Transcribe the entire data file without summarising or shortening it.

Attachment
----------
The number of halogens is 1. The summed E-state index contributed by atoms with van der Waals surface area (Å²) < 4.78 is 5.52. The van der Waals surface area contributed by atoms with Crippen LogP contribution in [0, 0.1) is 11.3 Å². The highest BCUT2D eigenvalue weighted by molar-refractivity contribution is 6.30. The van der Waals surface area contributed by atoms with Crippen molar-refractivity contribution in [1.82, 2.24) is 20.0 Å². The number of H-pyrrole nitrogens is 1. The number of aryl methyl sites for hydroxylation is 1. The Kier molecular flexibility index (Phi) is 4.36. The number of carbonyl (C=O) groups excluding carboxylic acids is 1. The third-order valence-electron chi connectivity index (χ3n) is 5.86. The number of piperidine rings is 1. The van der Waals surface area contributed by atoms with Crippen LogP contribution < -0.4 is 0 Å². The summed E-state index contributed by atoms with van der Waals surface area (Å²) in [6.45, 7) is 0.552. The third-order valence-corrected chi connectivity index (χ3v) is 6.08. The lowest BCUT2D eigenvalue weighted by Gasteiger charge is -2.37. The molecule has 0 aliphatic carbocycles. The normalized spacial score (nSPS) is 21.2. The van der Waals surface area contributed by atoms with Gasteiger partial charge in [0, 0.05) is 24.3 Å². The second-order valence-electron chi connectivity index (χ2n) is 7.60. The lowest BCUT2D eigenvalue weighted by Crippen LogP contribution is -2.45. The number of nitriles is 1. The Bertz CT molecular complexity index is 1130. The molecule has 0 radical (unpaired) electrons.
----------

The number of halogens is 1. The summed E-state index contributed by atoms with van der Waals surface area (Å²) < 4.78 is 5.52. The van der Waals surface area contributed by atoms with Crippen LogP contribution in [0, 0.1) is 11.3 Å². The highest BCUT2D eigenvalue weighted by molar-refractivity contribution is 6.30. The van der Waals surface area contributed by atoms with Crippen molar-refractivity contribution in [1.82, 2.24) is 20.0 Å². The number of H-pyrrole nitrogens is 1. The number of aryl methyl sites for hydroxylation is 1. The Kier molecular flexibility index (Phi) is 4.36. The number of carbonyl (C=O) groups excluding carboxylic acids is 1. The third-order valence-electron chi connectivity index (χ3n) is 5.86. The number of piperidine rings is 1. The van der Waals surface area contributed by atoms with Crippen LogP contribution < -0.4 is 0 Å². The summed E-state index contributed by atoms with van der Waals surface area (Å²) in [6.45, 7) is 0.552. The third-order valence-corrected chi connectivity index (χ3v) is 6.08. The lowest BCUT2D eigenvalue weighted by Gasteiger charge is -2.37. The molecule has 0 aliphatic carbocycles. The normalized spacial score (nSPS) is 21.2. The van der Waals surface area contributed by atoms with Gasteiger partial charge in [0, 0.05) is 24.3 Å². The second-order valence-electron chi connectivity index (χ2n) is 7.60. The lowest BCUT2D eigenvalue weighted by Crippen LogP contribution is -2.45. The number of nitriles is 1. The Bertz CT molecular complexity index is 1130. The molecule has 0 radical (unpaired) electrons.